Dr. Anita Barbee Gives Presidential Address at Annual IARR Conference
On August 1st, Dr. Anita Barbee gave her presidential address entitled, Bringing a Relationship Lens to the Workplace, to the members of the International Association for Relationship Research (IARR) as part of their annual conference which was in a virtual format this year.
The International Association for Relationship Research (IARR) is an interdisciplinary organization promoting advances in the scientific study of personal and social relationships. IARR members represent a wide range of disciplines, including but not limited to psychology, family studies, sociology, communication, anthropology, social work, and gerontology. IARR encourages collaboration among students, academics, and new or experienced researchers. The association has members from six of the seven continents and sponsors two peer-reviewed journals: Personal Relationships (PR) and the Journal of Social and Personal Relationships (JSPR). Additionally, IARR sponsors the newsletter Relationship Research News, the book series Advances in Personal Relationships, workshops, conferences, and biennial specialized “mini-conferences.” For more information about IARR, visit: http://www.iarr.org
In Dr. Barbee’s keynote address she discussed an analysis of QIC-WD data.
“We conducted HLM analyses (workers nested in supervisor teams) to examine the role of supervisor and worker attachment (level of attachment anxiety and attachment avoidance) on outcomes like secondary trauma, perceived supervisor support and intent to leave the organization,” said Dr. Barbee.
She says, one key finding included in the talk:
The workers on teams with stressed supervisors, high in attachment anxiety, and use of authoritarian leadership approaches who also experienced high levels of work and personal stress and low work engagement, experienced the most secondary traumatic stress. This is a critical new finding in the child welfare space.
Child welfare is a workplace that primes attachment schemas. For supervisors with anxious attachment orientations- this means that they are often moody and prone to attend to their own emotional needs in a workplace where staff look to supervisors for continual input, guidance, and support. At one level workers with these types of supervisors are uncertain if they can depend on them in a crisis. At another level, because those with anxious attachments are prone to control others to manage their own anxiety, this may come off as particularly harsh in an already overly bureaucratic organization with many rules and pressures.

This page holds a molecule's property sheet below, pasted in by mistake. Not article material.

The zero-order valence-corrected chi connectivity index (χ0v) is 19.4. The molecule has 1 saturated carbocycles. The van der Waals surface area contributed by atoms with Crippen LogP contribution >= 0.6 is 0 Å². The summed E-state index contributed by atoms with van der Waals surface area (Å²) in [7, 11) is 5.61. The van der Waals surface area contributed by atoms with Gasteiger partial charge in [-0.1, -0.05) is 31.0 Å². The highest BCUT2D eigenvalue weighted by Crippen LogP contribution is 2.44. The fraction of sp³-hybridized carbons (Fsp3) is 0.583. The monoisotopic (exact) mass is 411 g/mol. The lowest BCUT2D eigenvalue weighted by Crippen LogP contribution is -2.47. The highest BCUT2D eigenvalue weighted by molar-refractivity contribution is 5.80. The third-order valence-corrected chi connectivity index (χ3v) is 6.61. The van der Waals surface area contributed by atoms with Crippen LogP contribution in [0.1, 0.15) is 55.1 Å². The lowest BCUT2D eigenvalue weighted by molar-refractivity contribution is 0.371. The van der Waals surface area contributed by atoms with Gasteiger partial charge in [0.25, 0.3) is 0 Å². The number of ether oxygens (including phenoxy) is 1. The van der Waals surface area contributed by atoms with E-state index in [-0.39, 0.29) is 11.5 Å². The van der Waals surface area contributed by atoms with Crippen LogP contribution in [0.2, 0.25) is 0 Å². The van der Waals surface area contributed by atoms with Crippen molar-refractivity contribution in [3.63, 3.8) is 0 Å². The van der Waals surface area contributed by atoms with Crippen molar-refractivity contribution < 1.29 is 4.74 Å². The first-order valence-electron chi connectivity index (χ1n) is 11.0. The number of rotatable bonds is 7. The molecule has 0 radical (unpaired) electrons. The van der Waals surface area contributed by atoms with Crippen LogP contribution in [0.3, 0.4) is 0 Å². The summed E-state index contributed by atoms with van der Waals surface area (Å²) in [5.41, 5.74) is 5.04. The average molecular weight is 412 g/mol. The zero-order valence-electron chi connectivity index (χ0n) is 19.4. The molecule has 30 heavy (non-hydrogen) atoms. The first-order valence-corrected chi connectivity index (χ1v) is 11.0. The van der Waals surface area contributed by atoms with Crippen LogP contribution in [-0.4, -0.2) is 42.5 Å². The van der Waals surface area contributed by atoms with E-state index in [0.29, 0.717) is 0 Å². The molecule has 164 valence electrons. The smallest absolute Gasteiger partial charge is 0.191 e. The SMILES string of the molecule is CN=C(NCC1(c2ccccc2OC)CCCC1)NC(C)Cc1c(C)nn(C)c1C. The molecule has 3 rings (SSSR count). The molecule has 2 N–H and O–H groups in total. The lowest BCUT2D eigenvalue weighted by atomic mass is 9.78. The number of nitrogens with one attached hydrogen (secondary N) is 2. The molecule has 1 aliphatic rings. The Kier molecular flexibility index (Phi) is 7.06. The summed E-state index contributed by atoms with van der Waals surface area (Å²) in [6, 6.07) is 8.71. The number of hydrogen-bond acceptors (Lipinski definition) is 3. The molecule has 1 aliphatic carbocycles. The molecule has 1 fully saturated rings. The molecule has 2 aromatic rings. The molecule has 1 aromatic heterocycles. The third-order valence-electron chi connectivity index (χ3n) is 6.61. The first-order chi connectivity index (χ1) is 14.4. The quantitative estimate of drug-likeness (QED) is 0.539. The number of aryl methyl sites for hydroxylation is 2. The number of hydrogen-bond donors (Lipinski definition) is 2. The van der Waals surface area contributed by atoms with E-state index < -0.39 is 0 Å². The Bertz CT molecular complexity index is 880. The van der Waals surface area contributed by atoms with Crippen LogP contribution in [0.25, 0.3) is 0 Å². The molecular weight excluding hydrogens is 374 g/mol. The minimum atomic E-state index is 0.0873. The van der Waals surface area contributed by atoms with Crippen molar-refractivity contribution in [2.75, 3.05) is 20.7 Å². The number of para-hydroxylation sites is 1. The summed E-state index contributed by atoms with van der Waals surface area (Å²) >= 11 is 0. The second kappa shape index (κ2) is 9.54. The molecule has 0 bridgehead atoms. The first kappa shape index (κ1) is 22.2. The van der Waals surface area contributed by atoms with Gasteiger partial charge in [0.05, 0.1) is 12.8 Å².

This uncertainty and micromanagement on top of high workloads with traumatized clients is a perfect storm for secondary trauma which not only harms the workforce but their ability to interact positively with co-workers and the families being served. There are implications of this study for who to promote to supervisory roles, how to prepare and support supervisors and how to hold supervisors accountable for worker well-being outcomes.
Dr. Barbee has served in the role of IARR President-Elect (August 2016-July 2018), the role of President (August 2018-July 2020) and Immediate Past President (August 2020-July 2022) of the IARR Board. During the past two years she has led the Elections Committee and served on the Conference Oversight Committee, the Diversity, Equity, and Inclusion Committee that she formed in her term as President and on the IARR History Committee since it was 40 years ago in 1982 that the first Personal Relationships Conference was held and 20 years ago in 2002 that two parent organizations merged to form IARR.